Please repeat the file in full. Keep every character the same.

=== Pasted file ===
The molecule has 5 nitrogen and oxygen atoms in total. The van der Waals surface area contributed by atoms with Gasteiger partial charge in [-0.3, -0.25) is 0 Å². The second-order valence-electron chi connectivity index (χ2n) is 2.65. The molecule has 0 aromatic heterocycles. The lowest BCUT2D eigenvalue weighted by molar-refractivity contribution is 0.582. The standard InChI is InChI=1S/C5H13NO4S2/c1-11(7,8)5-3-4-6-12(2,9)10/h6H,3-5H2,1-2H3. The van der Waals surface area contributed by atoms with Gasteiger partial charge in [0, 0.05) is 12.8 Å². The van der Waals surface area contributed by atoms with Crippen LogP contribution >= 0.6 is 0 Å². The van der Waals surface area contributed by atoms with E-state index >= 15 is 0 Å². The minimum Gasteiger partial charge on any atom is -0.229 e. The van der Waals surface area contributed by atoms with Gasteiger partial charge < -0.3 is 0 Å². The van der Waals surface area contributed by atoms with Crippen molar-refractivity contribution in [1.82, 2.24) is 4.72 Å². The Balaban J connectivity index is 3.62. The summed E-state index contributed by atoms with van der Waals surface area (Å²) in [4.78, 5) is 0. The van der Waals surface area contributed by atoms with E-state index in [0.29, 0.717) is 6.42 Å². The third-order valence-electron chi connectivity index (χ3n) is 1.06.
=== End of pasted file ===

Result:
The molecule has 5 nitrogen and oxygen atoms in total. The van der Waals surface area contributed by atoms with Gasteiger partial charge in [-0.3, -0.25) is 0 Å². The second-order valence-electron chi connectivity index (χ2n) is 2.65. The molecule has 0 aromatic heterocycles. The lowest BCUT2D eigenvalue weighted by molar-refractivity contribution is 0.582. The standard InChI is InChI=1S/C5H13NO4S2/c1-11(7,8)5-3-4-6-12(2,9)10/h6H,3-5H2,1-2H3. The van der Waals surface area contributed by atoms with Gasteiger partial charge in [0, 0.05) is 12.8 Å². The van der Waals surface area contributed by atoms with Crippen LogP contribution >= 0.6 is 0 Å². The van der Waals surface area contributed by atoms with E-state index >= 15 is 0 Å². The minimum Gasteiger partial charge on any atom is -0.229 e. The van der Waals surface area contributed by atoms with Gasteiger partial charge < -0.3 is 0 Å². The van der Waals surface area contributed by atoms with Crippen molar-refractivity contribution in [1.82, 2.24) is 4.72 Å². The Balaban J connectivity index is 3.62. The summed E-state index contributed by atoms with van der Waals surface area (Å²) in [4.78, 5) is 0. The van der Waals surface area contributed by atoms with E-state index in [0.29, 0.717) is 6.42 Å². The third-order valence-electron chi connectivity index (χ3n) is 1.06.